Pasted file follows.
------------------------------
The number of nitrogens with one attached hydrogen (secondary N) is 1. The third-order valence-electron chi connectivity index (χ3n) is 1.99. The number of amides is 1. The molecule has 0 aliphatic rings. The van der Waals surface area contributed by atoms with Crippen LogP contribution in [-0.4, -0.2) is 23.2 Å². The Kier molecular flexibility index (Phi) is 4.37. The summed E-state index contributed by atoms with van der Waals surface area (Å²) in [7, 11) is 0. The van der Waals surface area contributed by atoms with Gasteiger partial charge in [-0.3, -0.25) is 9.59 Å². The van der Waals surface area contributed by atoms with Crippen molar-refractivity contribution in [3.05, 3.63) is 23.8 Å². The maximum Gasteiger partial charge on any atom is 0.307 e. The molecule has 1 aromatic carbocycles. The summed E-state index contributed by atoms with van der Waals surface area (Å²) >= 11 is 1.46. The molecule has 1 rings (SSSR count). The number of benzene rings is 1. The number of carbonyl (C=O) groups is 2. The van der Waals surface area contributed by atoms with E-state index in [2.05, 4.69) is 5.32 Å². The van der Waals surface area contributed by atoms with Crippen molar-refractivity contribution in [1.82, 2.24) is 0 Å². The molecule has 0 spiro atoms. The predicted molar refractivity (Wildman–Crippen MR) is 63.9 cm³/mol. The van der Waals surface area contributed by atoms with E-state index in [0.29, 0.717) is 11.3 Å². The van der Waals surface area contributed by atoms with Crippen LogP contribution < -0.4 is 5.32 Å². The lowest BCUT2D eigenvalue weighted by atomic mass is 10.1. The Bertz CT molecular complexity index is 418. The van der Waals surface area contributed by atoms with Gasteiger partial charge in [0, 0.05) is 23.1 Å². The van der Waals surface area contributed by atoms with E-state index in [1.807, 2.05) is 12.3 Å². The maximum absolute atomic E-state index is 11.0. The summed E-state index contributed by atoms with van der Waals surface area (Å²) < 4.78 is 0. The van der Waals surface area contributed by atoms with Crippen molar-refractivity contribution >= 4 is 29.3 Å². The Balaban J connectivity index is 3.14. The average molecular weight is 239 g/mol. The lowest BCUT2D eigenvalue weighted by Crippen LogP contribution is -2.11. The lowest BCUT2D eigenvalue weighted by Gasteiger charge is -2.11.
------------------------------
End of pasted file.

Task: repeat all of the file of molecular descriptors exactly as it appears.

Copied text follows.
The number of nitrogens with one attached hydrogen (secondary N) is 1. The third-order valence-electron chi connectivity index (χ3n) is 1.99. The number of amides is 1. The molecule has 0 aliphatic rings. The van der Waals surface area contributed by atoms with Crippen LogP contribution in [-0.4, -0.2) is 23.2 Å². The Kier molecular flexibility index (Phi) is 4.37. The summed E-state index contributed by atoms with van der Waals surface area (Å²) in [7, 11) is 0. The van der Waals surface area contributed by atoms with Gasteiger partial charge in [-0.3, -0.25) is 9.59 Å². The van der Waals surface area contributed by atoms with Crippen molar-refractivity contribution in [3.05, 3.63) is 23.8 Å². The maximum Gasteiger partial charge on any atom is 0.307 e. The molecule has 1 aromatic carbocycles. The summed E-state index contributed by atoms with van der Waals surface area (Å²) >= 11 is 1.46. The molecule has 1 rings (SSSR count). The number of benzene rings is 1. The number of carbonyl (C=O) groups is 2. The van der Waals surface area contributed by atoms with E-state index in [2.05, 4.69) is 5.32 Å². The van der Waals surface area contributed by atoms with Crippen molar-refractivity contribution in [1.82, 2.24) is 0 Å². The molecule has 0 spiro atoms. The predicted molar refractivity (Wildman–Crippen MR) is 63.9 cm³/mol. The van der Waals surface area contributed by atoms with E-state index in [0.29, 0.717) is 11.3 Å². The van der Waals surface area contributed by atoms with Crippen LogP contribution < -0.4 is 5.32 Å². The lowest BCUT2D eigenvalue weighted by atomic mass is 10.1. The Bertz CT molecular complexity index is 418. The van der Waals surface area contributed by atoms with Gasteiger partial charge in [0, 0.05) is 23.1 Å². The van der Waals surface area contributed by atoms with E-state index in [1.807, 2.05) is 12.3 Å². The maximum absolute atomic E-state index is 11.0. The summed E-state index contributed by atoms with van der Waals surface area (Å²) < 4.78 is 0. The van der Waals surface area contributed by atoms with Crippen molar-refractivity contribution >= 4 is 29.3 Å². The Balaban J connectivity index is 3.14. The average molecular weight is 239 g/mol. The lowest BCUT2D eigenvalue weighted by Crippen LogP contribution is -2.11. The lowest BCUT2D eigenvalue weighted by Gasteiger charge is -2.11.